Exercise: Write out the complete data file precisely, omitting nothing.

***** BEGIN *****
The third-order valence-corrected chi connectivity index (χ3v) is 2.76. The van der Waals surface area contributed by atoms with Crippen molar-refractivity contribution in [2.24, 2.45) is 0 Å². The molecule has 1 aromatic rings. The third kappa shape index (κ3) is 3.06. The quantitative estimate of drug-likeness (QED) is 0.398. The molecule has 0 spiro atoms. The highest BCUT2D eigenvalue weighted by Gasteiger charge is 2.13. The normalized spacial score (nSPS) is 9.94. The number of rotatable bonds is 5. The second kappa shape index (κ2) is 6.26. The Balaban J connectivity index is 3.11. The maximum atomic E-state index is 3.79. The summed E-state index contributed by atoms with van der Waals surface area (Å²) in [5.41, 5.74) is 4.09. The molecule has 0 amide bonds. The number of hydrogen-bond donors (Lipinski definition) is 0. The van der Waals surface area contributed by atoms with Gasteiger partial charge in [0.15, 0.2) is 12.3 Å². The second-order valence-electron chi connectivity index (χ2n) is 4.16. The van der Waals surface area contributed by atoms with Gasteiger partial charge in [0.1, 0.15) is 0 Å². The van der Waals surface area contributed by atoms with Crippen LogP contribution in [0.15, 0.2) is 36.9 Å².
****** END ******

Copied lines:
The third-order valence-corrected chi connectivity index (χ3v) is 2.76. The van der Waals surface area contributed by atoms with Crippen molar-refractivity contribution in [2.24, 2.45) is 0 Å². The molecule has 1 aromatic rings. The third kappa shape index (κ3) is 3.06. The quantitative estimate of drug-likeness (QED) is 0.398. The molecule has 0 spiro atoms. The highest BCUT2D eigenvalue weighted by Gasteiger charge is 2.13. The normalized spacial score (nSPS) is 9.94. The number of rotatable bonds is 5. The second kappa shape index (κ2) is 6.26. The Balaban J connectivity index is 3.11. The maximum atomic E-state index is 3.79. The summed E-state index contributed by atoms with van der Waals surface area (Å²) in [5.41, 5.74) is 4.09. The molecule has 0 amide bonds. The number of hydrogen-bond donors (Lipinski definition) is 0. The van der Waals surface area contributed by atoms with Gasteiger partial charge in [0.15, 0.2) is 12.3 Å². The second-order valence-electron chi connectivity index (χ2n) is 4.16. The van der Waals surface area contributed by atoms with Gasteiger partial charge in [0.1, 0.15) is 0 Å². The van der Waals surface area contributed by atoms with Crippen LogP contribution in [0.15, 0.2) is 36.9 Å².